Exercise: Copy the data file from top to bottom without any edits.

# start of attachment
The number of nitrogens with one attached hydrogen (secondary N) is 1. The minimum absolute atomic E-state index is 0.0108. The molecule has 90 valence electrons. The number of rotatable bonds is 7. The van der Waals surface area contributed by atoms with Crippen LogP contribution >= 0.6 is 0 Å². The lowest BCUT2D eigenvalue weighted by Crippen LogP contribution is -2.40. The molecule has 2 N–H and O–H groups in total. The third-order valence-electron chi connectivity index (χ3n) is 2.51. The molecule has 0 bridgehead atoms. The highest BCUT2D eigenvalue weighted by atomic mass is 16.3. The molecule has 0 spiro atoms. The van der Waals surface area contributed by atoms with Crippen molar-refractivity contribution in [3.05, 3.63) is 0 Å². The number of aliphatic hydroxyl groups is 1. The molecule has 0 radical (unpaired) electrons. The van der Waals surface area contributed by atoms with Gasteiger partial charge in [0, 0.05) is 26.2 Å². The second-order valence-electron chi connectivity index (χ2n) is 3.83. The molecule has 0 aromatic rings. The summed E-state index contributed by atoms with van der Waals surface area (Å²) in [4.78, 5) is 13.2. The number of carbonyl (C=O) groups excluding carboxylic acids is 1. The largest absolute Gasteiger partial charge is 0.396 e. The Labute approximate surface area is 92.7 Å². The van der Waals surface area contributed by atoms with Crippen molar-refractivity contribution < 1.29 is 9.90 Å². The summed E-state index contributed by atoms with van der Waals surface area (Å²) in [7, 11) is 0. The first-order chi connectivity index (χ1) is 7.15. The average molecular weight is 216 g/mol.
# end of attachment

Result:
The number of nitrogens with one attached hydrogen (secondary N) is 1. The minimum absolute atomic E-state index is 0.0108. The molecule has 90 valence electrons. The number of rotatable bonds is 7. The van der Waals surface area contributed by atoms with Crippen LogP contribution >= 0.6 is 0 Å². The lowest BCUT2D eigenvalue weighted by Crippen LogP contribution is -2.40. The molecule has 2 N–H and O–H groups in total. The third-order valence-electron chi connectivity index (χ3n) is 2.51. The molecule has 0 bridgehead atoms. The highest BCUT2D eigenvalue weighted by atomic mass is 16.3. The molecule has 0 spiro atoms. The van der Waals surface area contributed by atoms with Crippen molar-refractivity contribution in [3.05, 3.63) is 0 Å². The number of aliphatic hydroxyl groups is 1. The molecule has 0 radical (unpaired) electrons. The van der Waals surface area contributed by atoms with Gasteiger partial charge in [0, 0.05) is 26.2 Å². The second-order valence-electron chi connectivity index (χ2n) is 3.83. The molecule has 0 aromatic rings. The summed E-state index contributed by atoms with van der Waals surface area (Å²) in [4.78, 5) is 13.2. The number of carbonyl (C=O) groups excluding carboxylic acids is 1. The largest absolute Gasteiger partial charge is 0.396 e. The Labute approximate surface area is 92.7 Å². The van der Waals surface area contributed by atoms with Crippen molar-refractivity contribution < 1.29 is 9.90 Å². The summed E-state index contributed by atoms with van der Waals surface area (Å²) in [7, 11) is 0. The first-order chi connectivity index (χ1) is 7.15. The average molecular weight is 216 g/mol.